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    Quote Originally Posted by CrashGordon View Post
    Also with the Roubaix, the frame, fork, etc is composite so there is no chance of mounting stuff to it. Is weight a critical factor in a commuting bike or is that just a mental thing with the road racing crowd?

    Maybe a couple of fitting changes would make all the difference in the world. A new stem at $50 is a lot cheaper than a new bike at $1700. The sales pitch on the Roubaix was that it is a long distance, comfort road bike....sounded good to me.
    I often ride on the Mount Vernon trail pulling my 60 lb daughter on a 25 pound Trail-A-Bike. That's nearly 90 pounds added to my bike. It slows me down by only a few mph. Even in hilly areas, I don't notice any penalty up to about 20 pounds of cargo. In my experience, weight is good on a commuter bike, as long as it buys you reliability or convenience.

    When I started commuting, my strategy was to use my existing bike, a Specialized Crossroads hybrid. A few years riding the thing every day allowed me to establish what I needed and did not need for a commuter bike, allowing me to spend my $1,500 or so wisely. $50 for a new stem, plus $100 for lights sounds like a good, safe strategy.

    Paul

  20. #20
    Member CrashGordon's Avatar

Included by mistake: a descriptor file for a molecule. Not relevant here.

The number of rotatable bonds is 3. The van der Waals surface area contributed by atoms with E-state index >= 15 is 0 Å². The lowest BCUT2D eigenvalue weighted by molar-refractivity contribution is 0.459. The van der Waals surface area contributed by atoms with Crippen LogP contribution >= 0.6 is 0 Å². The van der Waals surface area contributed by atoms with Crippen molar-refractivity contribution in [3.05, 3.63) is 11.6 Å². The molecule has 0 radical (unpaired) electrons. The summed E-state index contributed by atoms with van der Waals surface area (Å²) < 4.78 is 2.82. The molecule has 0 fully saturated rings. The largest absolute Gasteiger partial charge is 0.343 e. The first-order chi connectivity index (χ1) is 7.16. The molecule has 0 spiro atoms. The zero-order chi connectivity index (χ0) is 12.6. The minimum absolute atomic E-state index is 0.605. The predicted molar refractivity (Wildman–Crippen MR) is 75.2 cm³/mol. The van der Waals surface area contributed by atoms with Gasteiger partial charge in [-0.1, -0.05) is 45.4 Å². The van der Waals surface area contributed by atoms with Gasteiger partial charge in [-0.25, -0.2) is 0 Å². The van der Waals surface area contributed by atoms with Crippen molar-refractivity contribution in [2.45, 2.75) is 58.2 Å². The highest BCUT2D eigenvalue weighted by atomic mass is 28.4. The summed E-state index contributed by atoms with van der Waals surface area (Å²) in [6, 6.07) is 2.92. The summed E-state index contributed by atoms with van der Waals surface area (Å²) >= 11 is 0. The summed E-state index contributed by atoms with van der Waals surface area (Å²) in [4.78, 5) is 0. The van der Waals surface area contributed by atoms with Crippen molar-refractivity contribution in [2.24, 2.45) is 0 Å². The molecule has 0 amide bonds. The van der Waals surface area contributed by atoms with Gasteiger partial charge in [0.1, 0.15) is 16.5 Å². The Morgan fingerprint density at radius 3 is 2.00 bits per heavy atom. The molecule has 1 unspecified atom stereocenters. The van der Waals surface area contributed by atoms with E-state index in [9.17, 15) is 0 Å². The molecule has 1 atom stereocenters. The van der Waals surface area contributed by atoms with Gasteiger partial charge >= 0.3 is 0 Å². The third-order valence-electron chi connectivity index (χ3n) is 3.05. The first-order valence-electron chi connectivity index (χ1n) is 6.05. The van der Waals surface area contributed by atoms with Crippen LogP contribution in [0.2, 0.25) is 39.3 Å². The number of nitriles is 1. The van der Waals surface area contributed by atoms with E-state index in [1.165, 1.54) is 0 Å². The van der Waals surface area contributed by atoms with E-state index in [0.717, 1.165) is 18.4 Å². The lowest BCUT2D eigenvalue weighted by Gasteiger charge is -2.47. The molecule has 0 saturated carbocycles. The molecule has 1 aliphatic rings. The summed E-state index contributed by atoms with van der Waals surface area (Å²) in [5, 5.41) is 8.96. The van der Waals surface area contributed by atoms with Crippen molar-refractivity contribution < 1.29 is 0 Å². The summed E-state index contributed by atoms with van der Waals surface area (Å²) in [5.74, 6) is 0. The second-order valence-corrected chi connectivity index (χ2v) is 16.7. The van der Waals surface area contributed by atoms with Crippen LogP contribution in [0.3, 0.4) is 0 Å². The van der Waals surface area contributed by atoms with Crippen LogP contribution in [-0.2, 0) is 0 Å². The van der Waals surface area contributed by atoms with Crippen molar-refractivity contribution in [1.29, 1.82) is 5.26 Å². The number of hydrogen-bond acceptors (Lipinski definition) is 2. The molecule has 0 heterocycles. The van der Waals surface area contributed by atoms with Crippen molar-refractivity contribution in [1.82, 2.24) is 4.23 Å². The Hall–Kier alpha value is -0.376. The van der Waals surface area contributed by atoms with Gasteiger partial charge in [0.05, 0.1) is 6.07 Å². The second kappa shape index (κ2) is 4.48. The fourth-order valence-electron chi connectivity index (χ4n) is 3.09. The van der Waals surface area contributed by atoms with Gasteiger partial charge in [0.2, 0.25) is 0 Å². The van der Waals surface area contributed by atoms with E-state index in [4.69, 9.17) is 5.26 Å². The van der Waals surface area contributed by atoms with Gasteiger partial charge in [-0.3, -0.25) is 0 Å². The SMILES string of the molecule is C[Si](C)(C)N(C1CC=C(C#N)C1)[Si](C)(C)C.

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    First off, thanks Fox for the links. I took my measurements, and found that the bike really fit into the XL size range and just couldn't get it to fit the sizing that I think I need. I went out and bought the Specialized bike last night and will make the adjustments to it tonight and ride it to work in the morning.

    Hey PaulH, I will be looking for you on the trail......I will be the clydsdale wiht thinning grey hair riding a road bike, hopefully with a sh*t eating grin on his face.

  21. #21
    His Brain is Gone! Tom Bombadil's Avatar
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    Quote Originally Posted by CrashGordon View Post
    Hey PaulH, I will be looking for you on the trail......I will be the clydsdale with thinning grey hair
    Yeah, right, like that really narrows it down!